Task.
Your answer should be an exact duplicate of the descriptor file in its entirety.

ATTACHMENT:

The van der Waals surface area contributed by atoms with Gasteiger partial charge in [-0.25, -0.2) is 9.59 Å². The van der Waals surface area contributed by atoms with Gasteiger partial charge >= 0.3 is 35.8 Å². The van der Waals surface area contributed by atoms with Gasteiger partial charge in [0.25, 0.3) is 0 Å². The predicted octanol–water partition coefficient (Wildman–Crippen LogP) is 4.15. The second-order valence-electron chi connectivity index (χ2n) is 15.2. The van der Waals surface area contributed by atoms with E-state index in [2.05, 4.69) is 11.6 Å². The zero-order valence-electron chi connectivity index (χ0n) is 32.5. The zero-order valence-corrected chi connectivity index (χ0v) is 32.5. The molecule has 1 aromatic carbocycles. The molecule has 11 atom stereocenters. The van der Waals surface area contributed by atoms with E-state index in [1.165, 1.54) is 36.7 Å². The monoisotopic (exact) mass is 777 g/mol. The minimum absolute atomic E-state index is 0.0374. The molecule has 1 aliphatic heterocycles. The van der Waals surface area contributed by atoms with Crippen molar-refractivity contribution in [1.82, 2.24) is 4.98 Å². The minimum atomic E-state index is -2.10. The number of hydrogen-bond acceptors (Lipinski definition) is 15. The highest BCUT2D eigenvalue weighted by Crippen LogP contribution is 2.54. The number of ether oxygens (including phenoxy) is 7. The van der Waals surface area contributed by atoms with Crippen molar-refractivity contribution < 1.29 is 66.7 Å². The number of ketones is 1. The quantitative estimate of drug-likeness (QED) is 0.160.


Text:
The van der Waals surface area contributed by atoms with Gasteiger partial charge in [-0.25, -0.2) is 9.59 Å². The van der Waals surface area contributed by atoms with Gasteiger partial charge >= 0.3 is 35.8 Å². The van der Waals surface area contributed by atoms with Gasteiger partial charge in [0.25, 0.3) is 0 Å². The predicted octanol–water partition coefficient (Wildman–Crippen LogP) is 4.15. The second-order valence-electron chi connectivity index (χ2n) is 15.2. The van der Waals surface area contributed by atoms with E-state index in [2.05, 4.69) is 11.6 Å². The zero-order valence-electron chi connectivity index (χ0n) is 32.5. The zero-order valence-corrected chi connectivity index (χ0v) is 32.5. The molecule has 1 aromatic carbocycles. The molecule has 11 atom stereocenters. The van der Waals surface area contributed by atoms with E-state index in [1.165, 1.54) is 36.7 Å². The monoisotopic (exact) mass is 777 g/mol. The minimum absolute atomic E-state index is 0.0374. The molecule has 1 aliphatic heterocycles. The van der Waals surface area contributed by atoms with Crippen molar-refractivity contribution in [1.82, 2.24) is 4.98 Å². The minimum atomic E-state index is -2.10. The number of hydrogen-bond acceptors (Lipinski definition) is 15. The highest BCUT2D eigenvalue weighted by Crippen LogP contribution is 2.54. The number of ether oxygens (including phenoxy) is 7. The van der Waals surface area contributed by atoms with Crippen molar-refractivity contribution < 1.29 is 66.7 Å². The number of ketones is 1. The quantitative estimate of drug-likeness (QED) is 0.160.